Shipping navigates towards transparency amidst rise in alternative fuels
The shipping sector has come under increased scrutiny due to its environmental impact and lack of transparency in recent years. But it may “finally shift from the opacity (and endemic mistrust) of the past to a more professional, transparent and traceable future,” Integr8 Fuels bunker quality and claims manager Chris Turner writes in the company’s latest bunker quality report.
Need for change
Shipowners are turning to alternative fuels with significantly lower emissions than fossil fuels to reduce the greenhouse gas (GHG) emissions of their vessels. As technology advances, ships may eventually run on fuels with zero-emission potential such as ammonia or methanol.
For now though, biofuels and liquefied natural gas (LNG) are the most promising conventional fuel alternatives to meet upcoming emission intensity-reduction targets in the European Union’s FuelEU Maritime regulation and the International Maritime Organisations’ (IMO) revised GHG strategy. As conventional diesel engines do not require any modifications to run on biofuels, they have a competitive edge over LNG. For biofuel suppliers, however, this power comes with great responsibility.
Encouraging a culture of responsibility
With the EU’s Emissions Trading System including shipping from next year, and with FuelEU Maritime coming into effect from 2025, shipowners will have to report their fleets’ verified emissions to, from and between EU ports. Turner explains that alternative fuel suppliers must show that the bio-components in their fuels are sustainable and provide proof of that to their customers.
“If this is not possible then the alternative fuels, which are generally bought at premiums to conventional fuels, would not be counted in any emissions saving, counting the same as mineral fuels,” he says.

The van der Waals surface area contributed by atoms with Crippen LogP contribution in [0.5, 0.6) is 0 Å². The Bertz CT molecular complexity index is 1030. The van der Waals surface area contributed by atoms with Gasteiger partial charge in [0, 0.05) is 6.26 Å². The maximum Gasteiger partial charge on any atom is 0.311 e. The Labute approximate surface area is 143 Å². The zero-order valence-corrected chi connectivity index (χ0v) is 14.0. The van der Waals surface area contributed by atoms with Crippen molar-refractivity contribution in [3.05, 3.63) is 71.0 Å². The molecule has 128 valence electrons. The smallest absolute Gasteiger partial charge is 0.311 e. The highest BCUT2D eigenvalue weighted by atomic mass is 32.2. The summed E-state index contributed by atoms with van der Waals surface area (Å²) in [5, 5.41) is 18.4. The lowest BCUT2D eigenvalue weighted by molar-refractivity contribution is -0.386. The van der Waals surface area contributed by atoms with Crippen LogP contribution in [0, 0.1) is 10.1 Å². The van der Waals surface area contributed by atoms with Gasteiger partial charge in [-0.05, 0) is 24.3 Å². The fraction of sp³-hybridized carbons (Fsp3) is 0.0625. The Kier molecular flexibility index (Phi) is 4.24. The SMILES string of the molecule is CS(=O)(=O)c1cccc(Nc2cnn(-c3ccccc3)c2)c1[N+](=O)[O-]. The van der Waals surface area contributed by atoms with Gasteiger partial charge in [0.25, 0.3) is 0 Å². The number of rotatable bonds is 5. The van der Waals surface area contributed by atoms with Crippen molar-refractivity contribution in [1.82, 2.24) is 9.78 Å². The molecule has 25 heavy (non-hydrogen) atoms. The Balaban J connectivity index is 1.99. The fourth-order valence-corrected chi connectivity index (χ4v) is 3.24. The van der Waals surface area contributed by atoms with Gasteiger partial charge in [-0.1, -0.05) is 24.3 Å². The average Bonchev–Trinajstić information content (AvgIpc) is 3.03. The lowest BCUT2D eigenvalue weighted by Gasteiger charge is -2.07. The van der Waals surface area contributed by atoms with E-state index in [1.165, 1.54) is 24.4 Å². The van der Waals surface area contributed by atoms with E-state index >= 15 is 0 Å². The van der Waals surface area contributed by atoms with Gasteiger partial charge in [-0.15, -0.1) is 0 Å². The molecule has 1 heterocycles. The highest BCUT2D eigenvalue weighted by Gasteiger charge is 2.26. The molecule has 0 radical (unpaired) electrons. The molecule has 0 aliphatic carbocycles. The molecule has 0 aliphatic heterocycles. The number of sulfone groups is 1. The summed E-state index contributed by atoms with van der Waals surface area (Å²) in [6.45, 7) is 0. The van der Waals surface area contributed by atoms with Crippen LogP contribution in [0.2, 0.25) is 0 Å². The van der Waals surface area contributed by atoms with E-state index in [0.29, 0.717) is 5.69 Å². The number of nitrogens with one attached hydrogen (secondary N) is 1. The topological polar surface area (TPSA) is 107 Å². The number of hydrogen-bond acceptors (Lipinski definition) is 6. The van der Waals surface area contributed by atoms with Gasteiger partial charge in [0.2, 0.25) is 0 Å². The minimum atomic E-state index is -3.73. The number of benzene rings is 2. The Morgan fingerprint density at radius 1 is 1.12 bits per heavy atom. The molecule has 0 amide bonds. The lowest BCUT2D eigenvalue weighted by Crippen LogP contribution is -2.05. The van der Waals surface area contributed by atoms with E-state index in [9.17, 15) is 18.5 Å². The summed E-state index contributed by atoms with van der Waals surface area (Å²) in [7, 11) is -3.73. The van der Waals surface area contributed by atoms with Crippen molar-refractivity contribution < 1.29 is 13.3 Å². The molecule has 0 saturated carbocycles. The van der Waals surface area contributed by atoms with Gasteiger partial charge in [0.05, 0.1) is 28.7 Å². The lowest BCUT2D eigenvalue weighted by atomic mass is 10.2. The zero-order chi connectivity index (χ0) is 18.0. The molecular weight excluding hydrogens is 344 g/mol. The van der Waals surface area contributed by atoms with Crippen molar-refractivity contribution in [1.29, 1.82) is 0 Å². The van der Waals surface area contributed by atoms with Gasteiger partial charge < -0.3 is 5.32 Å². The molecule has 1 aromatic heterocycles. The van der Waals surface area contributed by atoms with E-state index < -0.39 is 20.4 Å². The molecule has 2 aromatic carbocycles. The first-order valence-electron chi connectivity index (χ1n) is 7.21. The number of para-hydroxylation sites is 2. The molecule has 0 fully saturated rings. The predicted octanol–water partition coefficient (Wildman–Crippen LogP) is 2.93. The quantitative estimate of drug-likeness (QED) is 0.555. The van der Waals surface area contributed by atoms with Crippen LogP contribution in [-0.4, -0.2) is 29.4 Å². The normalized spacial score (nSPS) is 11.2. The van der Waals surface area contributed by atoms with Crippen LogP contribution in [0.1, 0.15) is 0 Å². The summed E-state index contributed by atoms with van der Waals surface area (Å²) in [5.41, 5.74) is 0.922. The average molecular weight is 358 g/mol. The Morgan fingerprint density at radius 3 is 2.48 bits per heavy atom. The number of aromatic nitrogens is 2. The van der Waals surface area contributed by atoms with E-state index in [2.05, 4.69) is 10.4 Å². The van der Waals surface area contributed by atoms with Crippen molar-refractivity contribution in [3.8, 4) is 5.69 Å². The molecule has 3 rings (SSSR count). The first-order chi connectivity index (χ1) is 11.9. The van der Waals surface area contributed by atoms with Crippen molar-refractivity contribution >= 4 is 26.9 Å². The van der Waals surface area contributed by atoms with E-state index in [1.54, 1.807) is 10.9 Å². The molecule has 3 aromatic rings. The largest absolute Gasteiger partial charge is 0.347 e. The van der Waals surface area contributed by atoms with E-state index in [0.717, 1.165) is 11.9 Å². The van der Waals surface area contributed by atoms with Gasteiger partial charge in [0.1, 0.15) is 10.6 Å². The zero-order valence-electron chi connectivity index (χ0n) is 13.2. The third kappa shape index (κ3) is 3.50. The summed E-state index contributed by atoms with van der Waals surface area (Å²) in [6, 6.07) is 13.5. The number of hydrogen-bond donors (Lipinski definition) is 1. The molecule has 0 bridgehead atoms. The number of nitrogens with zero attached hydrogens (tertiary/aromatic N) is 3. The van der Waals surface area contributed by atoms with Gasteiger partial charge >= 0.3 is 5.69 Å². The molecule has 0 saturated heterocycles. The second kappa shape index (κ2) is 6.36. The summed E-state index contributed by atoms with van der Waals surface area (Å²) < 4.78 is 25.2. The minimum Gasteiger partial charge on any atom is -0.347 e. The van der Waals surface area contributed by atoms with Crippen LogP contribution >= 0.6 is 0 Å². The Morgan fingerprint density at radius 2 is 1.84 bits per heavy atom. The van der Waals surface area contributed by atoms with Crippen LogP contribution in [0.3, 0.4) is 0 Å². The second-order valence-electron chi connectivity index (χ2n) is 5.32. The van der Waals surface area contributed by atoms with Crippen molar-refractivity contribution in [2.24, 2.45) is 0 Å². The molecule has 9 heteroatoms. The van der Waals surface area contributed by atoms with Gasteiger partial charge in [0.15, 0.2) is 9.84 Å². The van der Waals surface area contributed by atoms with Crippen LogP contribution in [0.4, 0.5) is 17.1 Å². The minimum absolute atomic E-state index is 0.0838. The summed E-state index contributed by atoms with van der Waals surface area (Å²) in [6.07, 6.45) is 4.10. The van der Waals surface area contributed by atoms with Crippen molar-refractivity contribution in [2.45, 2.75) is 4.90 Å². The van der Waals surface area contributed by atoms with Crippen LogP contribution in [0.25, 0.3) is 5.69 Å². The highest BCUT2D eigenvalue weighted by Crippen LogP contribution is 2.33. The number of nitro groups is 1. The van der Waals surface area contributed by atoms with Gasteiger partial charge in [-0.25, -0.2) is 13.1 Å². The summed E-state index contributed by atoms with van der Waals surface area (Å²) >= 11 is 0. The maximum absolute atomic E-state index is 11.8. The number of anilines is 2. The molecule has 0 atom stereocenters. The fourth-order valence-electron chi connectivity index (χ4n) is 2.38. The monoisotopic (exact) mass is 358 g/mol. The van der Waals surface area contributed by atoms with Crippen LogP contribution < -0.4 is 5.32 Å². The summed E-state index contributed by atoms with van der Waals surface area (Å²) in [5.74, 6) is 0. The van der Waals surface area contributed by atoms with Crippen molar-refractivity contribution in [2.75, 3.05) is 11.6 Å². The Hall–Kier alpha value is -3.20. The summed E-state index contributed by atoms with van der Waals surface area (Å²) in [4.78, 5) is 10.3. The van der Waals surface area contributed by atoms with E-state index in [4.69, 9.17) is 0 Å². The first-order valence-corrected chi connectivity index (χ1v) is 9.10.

As a result, alternative fuel bunker buyers – especially biofuel consumers – will pay close attention to the feedstocks and well-to-wake emissions associated with these fuels. This is likely to compel suppliers to maintain and encourage transparency and traceability through their product supply chain.
“Of course, not all suppliers will embrace alternative fuels or mandatory mass flow meters (as recently announced in Rotterdam, Antwerp and Brugge ports),” Turner argues, “but those who do will quickly realise their tried and tested practices will be challenged by the end users who will demand they demonstrate and certify sustainability.”
Navigating towards transparency
Documentation will be paramount in the evolving alternative fuels regime, Turner argues.
The Bunker Delivery Note (BDN) issued by the marine fuel supplier must include the alternative fuel product and grade. For biofuels, bunker suppliers and operators will have to provide PoS or similar documentation to verify the sustainability of feedstock and energy inputs. The International Sustainability & Carbon Certification (ISCC) is globally recognised as an approved sustainability certificate.
ISCC is a global certification system that sets standards for sustainable production, sourcing and trade of all kinds of bio-based feedstocks and biofuels. A PoS will be passed on throughout the whole supply chain – from initial producer to end consumer. It evaluates the sourcing of raw materials, supply chain management, land use, GHG emissions and social aspects of various companies’ activities.
This could all lead to a “changing of the guard” in the bunker industry, Turner suggests. Stakeholders “from barge deck hand to buyer, and beyond” will need to be retrained to avoid ambiguity on the BDN for the verifier, according to Turner.
Unlike IMO 2020, which was an overnight shift to mostly low-sulphur fuels, the gradual shift to alternative fuels will give suppliers time to realign their efforts to meet evolving industry standards for transparency and sustainability.
Turner discusses this subject, and assesses trends related to biofuels and all conventional grades of marine fuels in the free Bunker Quality Trends Report (Q3-2023).
Press Contact: Angela Freeth
Tel: +44 207 467 5877